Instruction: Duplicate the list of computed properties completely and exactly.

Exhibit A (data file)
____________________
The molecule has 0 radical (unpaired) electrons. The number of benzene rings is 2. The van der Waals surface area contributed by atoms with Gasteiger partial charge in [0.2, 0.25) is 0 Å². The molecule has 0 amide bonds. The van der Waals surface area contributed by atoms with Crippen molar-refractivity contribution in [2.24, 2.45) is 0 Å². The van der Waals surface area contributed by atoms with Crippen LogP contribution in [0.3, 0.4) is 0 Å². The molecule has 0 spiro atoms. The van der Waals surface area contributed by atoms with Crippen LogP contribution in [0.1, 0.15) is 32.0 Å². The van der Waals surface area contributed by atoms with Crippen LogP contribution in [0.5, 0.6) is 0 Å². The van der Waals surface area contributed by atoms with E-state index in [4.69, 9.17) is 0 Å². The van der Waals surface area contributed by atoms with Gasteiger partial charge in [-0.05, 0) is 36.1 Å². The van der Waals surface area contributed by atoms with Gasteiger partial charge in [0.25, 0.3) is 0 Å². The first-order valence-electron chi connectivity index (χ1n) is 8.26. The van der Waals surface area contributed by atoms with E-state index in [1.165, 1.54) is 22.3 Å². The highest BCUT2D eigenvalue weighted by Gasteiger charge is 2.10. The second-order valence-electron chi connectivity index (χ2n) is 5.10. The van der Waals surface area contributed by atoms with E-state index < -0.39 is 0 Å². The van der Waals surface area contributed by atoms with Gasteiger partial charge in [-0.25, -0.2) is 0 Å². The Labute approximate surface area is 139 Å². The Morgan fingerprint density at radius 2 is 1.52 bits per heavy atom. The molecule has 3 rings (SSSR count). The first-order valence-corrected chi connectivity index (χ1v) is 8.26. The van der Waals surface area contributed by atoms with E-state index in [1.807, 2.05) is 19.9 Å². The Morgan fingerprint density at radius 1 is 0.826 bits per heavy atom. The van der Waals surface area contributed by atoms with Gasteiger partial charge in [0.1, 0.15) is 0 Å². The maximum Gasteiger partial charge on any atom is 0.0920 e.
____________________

The molecule has 0 radical (unpaired) electrons. The number of benzene rings is 2. The van der Waals surface area contributed by atoms with Gasteiger partial charge in [0.2, 0.25) is 0 Å². The molecule has 0 amide bonds. The van der Waals surface area contributed by atoms with Crippen molar-refractivity contribution in [2.24, 2.45) is 0 Å². The van der Waals surface area contributed by atoms with Crippen LogP contribution in [0.3, 0.4) is 0 Å². The molecule has 0 spiro atoms. The van der Waals surface area contributed by atoms with Crippen LogP contribution in [0.1, 0.15) is 32.0 Å². The van der Waals surface area contributed by atoms with Crippen LogP contribution in [0.5, 0.6) is 0 Å². The van der Waals surface area contributed by atoms with E-state index in [4.69, 9.17) is 0 Å². The van der Waals surface area contributed by atoms with Gasteiger partial charge in [-0.05, 0) is 36.1 Å². The van der Waals surface area contributed by atoms with Gasteiger partial charge in [0.25, 0.3) is 0 Å². The first-order valence-electron chi connectivity index (χ1n) is 8.26. The van der Waals surface area contributed by atoms with E-state index in [1.165, 1.54) is 22.3 Å². The highest BCUT2D eigenvalue weighted by Gasteiger charge is 2.10. The second-order valence-electron chi connectivity index (χ2n) is 5.10. The van der Waals surface area contributed by atoms with E-state index < -0.39 is 0 Å². The van der Waals surface area contributed by atoms with Gasteiger partial charge in [-0.25, -0.2) is 0 Å². The Labute approximate surface area is 139 Å². The Morgan fingerprint density at radius 2 is 1.52 bits per heavy atom. The molecule has 3 rings (SSSR count). The first-order valence-corrected chi connectivity index (χ1v) is 8.26. The van der Waals surface area contributed by atoms with E-state index in [1.807, 2.05) is 19.9 Å². The Morgan fingerprint density at radius 1 is 0.826 bits per heavy atom. The van der Waals surface area contributed by atoms with Gasteiger partial charge in [0.1, 0.15) is 0 Å². The maximum Gasteiger partial charge on any atom is 0.0920 e.